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Alexander Efros, MBA, CPA
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Alexander Efros, MBA, CPA, is the President and Founder of Athelon Wealth Management, an Independent Fee-Only Registered Investment Adviser based in Staten Island, New York. Prior to founding the firm, Mr. Efros worked as an auditor in the Investment Management practice at PricewaterhouseCoopers... More
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  • High-Frequency Trading – A New Financial Revolution 0 comments
    Jan 1, 2012 7:27 AM

    In recent years, significant improvements in communication technology have brought market participants closer together and reduced latency to mere nanoseconds. Among other new developments, these advancements have led to the emergence of high-frequency trading (HFT). With HFT, investors use powerful computers to run complex algorithms designed to find profitable investment opportunities within the market. Such algorithms take snapshots of a various technical indicators, trading volumes, and/or other real-time quantitative factors to formulate a strategy with the highest predicted changes for success. Computers then execute trades with little or no human interaction.

    More than anything else, speed has become the most crucial differentiator between winners and losers in HFT. Trading, calculation, and delivery of market information must be performed more quickly and effectively than the competition in order to make a profit. While it takes about 500,000 nanoseconds to click the button on a mouse, a delay of even 5 nanoseconds in receiving market information or placing trades may prevent a high frequency trader from being successful. Accordingly, a share of a particular stock may be sold within just a few seconds or even sooner after it is purchased.

    The search for the best and the fastest has become somewhat of an arms race within the financial services industry. However, the war may actually be fought through financial propaganda. That is, while market participants look for investment opportunities by scanning through thousands of real-time data points, they may also be sending out information intended only to confuse the HFT computers of their competitors. As an example, one investor might generate orders to purchase a security at prices far below those currently available in the market (e.g., offering $5 for a security trading at $50). This investor might then cancel the order and generate another buy order at $6, only to immediately cancel it. This process is performed not to actually purchase any securities, but simply to produce “noise” which the other market participants must filter out before they can generate their own trade ideas. In effect, market participants are cluttering the landscape so that their competitors take longer to process real-time information with the goal of making profits at their expense.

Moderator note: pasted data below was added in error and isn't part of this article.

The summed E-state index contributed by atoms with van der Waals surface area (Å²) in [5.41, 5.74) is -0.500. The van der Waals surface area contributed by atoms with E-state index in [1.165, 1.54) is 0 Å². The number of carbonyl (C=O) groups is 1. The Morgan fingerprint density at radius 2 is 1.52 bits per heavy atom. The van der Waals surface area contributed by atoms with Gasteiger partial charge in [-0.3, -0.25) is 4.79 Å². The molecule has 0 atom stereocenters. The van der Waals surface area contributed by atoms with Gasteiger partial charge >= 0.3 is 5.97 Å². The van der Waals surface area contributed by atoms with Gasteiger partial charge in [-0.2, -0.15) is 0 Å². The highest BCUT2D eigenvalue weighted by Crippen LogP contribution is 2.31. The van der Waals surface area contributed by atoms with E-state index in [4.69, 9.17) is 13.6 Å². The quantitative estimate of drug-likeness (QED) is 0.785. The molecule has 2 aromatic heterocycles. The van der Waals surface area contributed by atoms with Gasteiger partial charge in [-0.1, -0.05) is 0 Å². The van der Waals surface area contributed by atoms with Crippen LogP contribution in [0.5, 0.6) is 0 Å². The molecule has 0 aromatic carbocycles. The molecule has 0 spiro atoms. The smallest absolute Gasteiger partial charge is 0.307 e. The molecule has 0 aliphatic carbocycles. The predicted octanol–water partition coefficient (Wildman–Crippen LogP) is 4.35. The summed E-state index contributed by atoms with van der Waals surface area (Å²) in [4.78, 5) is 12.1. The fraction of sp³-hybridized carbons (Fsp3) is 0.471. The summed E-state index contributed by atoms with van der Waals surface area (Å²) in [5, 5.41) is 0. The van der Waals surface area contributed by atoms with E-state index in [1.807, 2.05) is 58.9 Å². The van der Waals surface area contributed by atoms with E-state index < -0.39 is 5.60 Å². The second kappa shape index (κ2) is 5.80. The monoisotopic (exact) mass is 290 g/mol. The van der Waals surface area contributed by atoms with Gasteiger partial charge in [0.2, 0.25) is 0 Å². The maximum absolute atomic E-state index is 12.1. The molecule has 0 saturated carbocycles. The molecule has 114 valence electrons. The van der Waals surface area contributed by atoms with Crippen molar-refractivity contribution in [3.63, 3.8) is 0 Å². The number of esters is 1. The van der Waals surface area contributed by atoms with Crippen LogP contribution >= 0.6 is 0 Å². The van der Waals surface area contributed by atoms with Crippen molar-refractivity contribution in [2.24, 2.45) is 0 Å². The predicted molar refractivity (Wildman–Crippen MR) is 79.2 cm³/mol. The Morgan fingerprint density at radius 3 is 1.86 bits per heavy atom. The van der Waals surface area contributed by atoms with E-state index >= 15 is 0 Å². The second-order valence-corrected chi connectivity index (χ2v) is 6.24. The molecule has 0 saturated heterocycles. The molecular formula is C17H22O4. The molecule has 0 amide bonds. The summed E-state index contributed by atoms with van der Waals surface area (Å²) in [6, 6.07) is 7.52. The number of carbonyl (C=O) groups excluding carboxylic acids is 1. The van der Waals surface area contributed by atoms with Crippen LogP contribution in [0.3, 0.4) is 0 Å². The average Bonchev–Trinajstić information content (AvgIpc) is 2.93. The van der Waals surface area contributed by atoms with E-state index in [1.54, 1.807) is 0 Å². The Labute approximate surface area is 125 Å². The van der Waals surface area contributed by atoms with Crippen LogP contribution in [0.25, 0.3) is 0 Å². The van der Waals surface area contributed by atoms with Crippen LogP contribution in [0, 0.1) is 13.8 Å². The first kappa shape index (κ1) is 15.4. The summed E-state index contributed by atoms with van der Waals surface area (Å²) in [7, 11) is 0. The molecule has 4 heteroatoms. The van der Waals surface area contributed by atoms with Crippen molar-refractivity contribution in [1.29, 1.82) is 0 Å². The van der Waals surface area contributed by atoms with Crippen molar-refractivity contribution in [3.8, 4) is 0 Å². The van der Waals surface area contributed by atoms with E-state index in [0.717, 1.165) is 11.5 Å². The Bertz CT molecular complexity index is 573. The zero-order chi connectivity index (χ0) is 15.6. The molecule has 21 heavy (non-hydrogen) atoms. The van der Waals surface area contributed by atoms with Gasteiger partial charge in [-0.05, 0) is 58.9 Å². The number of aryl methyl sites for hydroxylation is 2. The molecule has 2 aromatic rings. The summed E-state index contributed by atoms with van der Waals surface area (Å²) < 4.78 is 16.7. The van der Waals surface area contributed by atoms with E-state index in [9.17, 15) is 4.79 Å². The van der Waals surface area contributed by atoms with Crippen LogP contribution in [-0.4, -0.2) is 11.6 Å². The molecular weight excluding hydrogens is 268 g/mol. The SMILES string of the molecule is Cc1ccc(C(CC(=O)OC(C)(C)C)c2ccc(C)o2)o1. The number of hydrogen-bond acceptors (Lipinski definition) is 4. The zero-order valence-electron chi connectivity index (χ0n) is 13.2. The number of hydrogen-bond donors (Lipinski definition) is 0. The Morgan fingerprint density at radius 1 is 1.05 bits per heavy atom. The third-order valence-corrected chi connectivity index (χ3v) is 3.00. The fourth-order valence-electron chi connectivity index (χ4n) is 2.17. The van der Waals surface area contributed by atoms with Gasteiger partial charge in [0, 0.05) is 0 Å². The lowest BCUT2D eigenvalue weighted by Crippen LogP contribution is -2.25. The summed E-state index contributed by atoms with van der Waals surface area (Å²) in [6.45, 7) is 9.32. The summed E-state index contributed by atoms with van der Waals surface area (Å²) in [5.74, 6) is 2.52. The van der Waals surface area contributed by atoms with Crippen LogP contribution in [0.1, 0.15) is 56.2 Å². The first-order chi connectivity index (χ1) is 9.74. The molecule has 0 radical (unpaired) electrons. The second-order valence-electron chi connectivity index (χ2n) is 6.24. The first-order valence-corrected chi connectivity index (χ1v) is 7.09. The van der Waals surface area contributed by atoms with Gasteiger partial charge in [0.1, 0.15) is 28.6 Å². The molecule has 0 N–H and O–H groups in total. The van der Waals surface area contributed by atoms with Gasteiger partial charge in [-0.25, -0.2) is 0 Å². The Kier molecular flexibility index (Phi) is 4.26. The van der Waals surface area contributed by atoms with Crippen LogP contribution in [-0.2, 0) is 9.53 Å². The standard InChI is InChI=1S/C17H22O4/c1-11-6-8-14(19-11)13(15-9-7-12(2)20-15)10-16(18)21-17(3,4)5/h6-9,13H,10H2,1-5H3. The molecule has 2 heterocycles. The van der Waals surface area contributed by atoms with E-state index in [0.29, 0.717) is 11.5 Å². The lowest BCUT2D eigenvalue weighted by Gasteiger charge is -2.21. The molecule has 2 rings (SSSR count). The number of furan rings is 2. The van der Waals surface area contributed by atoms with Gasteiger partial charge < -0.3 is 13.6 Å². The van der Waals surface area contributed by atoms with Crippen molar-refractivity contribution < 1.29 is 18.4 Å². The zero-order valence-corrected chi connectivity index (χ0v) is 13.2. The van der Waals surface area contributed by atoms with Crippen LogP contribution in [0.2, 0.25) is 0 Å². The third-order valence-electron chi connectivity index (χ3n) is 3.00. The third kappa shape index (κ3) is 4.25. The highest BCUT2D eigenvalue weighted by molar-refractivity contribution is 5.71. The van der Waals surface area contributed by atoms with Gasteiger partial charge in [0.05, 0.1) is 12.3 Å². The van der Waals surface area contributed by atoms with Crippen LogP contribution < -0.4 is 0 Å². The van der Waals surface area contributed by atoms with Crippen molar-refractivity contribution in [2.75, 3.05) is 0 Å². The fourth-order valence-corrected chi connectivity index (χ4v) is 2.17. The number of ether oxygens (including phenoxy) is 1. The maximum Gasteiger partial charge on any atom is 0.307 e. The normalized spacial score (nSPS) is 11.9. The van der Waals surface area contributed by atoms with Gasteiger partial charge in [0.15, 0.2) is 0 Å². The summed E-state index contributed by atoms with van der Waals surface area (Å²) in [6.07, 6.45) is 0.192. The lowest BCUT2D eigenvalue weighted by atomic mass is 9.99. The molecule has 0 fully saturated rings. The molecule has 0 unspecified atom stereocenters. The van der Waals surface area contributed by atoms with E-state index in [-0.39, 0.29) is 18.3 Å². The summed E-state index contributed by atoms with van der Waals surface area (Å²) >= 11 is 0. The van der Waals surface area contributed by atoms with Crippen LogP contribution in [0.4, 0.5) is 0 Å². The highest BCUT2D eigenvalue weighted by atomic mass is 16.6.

The speed and high levels of automation associated with HFT may have far-reaching consequences. HFT is widely believed to be a major contributor to the “Flash Crash” of May 6, 2010, when the Dow Jones lost almost 1,000 points (about 9%) within just a few minutes. Although prices quickly rebounded, investors were left wondering how the market could fluctuate so significantly within such a short amount of time. HFT may well have played a large part in causing this sort of volatility, however there are other automated systems and conditions within the markets which may also have contributed to the crash. One cause may have been the use of leverage, which allows traders and institutions to increase their positions and maximize returns through the use of short-term borrowing (such borrowing can also amplify losses). Another cause may have been the use of stop orders which trigger a sale when a stock price falls below a certain predetermined threshold.

    These recent developments in financial markets have attracted the attention of the SEC, which has taken an interest in the matter. It remains to be seen whether the agency will make efforts to regulate or prohibit HFT.

    With all of the new technological developments changing the dynamics of finance, you need to work with a qualified and experienced investment adviser who can assist you in navigating the fast-paced modern financial markets.

    Athelon Wealth Management is an Independent Fee-Only Registered Investment Adviser based in Staten Island, New York. We help our clients reach their financial goals while protecting them from excessive and often unnecessary downside risks. To accomplish this, our process involves creating highly customized portfolios to obtain the desired level of return while effectively managing risk through diversification, ongoing in-depth research, and periodic portfolio rebalancing. In choosing investments for our clients, our methodology emphasizes transparency, liquidity, and value. This helps to ensure that each portfolio is working most efficiently and increases the chances of reaching the financial goals of our clients.

    Give us a call today at (347) 706-1414 for a FREE introductory consultation. You may also visit our website at http://athelonwealth.com for more information.

     

    Alexander Efros, MBA, CPA
    President / Founder
    Athelon Wealth Management, LLC
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